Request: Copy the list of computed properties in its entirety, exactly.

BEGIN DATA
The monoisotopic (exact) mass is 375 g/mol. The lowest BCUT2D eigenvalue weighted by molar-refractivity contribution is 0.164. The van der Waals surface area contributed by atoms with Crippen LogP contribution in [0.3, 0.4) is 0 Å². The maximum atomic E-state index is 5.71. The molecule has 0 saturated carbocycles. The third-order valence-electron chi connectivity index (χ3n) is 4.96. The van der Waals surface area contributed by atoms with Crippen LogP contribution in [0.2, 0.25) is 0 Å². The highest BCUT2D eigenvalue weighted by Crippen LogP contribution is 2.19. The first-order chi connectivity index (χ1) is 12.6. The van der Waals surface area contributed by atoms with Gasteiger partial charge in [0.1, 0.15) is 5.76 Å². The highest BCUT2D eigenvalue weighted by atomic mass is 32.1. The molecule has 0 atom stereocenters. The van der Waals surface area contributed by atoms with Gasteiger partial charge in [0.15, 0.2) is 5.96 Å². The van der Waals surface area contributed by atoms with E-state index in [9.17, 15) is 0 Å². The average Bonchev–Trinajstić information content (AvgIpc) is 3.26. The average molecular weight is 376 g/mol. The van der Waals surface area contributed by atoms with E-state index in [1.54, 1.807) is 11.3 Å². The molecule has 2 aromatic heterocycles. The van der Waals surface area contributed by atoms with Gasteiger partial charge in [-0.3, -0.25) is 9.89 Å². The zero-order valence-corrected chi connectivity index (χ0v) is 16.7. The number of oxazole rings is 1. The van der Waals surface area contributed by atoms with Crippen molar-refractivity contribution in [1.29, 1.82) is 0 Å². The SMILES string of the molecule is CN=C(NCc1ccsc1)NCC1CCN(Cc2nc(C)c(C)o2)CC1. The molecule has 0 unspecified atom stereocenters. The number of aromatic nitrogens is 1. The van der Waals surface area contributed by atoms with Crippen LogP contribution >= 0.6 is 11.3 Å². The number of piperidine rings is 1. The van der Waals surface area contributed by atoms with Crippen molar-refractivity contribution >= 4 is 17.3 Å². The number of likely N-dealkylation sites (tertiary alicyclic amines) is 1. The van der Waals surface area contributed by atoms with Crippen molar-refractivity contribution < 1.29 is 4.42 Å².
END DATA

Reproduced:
The monoisotopic (exact) mass is 375 g/mol. The lowest BCUT2D eigenvalue weighted by molar-refractivity contribution is 0.164. The van der Waals surface area contributed by atoms with Crippen LogP contribution in [0.3, 0.4) is 0 Å². The maximum atomic E-state index is 5.71. The molecule has 0 saturated carbocycles. The third-order valence-electron chi connectivity index (χ3n) is 4.96. The van der Waals surface area contributed by atoms with Crippen LogP contribution in [0.2, 0.25) is 0 Å². The highest BCUT2D eigenvalue weighted by Crippen LogP contribution is 2.19. The first-order chi connectivity index (χ1) is 12.6. The van der Waals surface area contributed by atoms with Gasteiger partial charge in [0.1, 0.15) is 5.76 Å². The highest BCUT2D eigenvalue weighted by atomic mass is 32.1. The molecule has 0 atom stereocenters. The van der Waals surface area contributed by atoms with Gasteiger partial charge in [0.15, 0.2) is 5.96 Å². The van der Waals surface area contributed by atoms with E-state index in [9.17, 15) is 0 Å². The average Bonchev–Trinajstić information content (AvgIpc) is 3.26. The average molecular weight is 376 g/mol. The van der Waals surface area contributed by atoms with E-state index in [1.54, 1.807) is 11.3 Å². The molecule has 2 aromatic heterocycles. The van der Waals surface area contributed by atoms with Gasteiger partial charge in [-0.3, -0.25) is 9.89 Å². The zero-order valence-corrected chi connectivity index (χ0v) is 16.7. The number of oxazole rings is 1. The van der Waals surface area contributed by atoms with Crippen molar-refractivity contribution in [1.29, 1.82) is 0 Å². The SMILES string of the molecule is CN=C(NCc1ccsc1)NCC1CCN(Cc2nc(C)c(C)o2)CC1. The molecule has 0 unspecified atom stereocenters. The number of aromatic nitrogens is 1. The van der Waals surface area contributed by atoms with Crippen LogP contribution >= 0.6 is 11.3 Å². The number of piperidine rings is 1. The van der Waals surface area contributed by atoms with Crippen molar-refractivity contribution >= 4 is 17.3 Å². The number of likely N-dealkylation sites (tertiary alicyclic amines) is 1. The van der Waals surface area contributed by atoms with Crippen molar-refractivity contribution < 1.29 is 4.42 Å².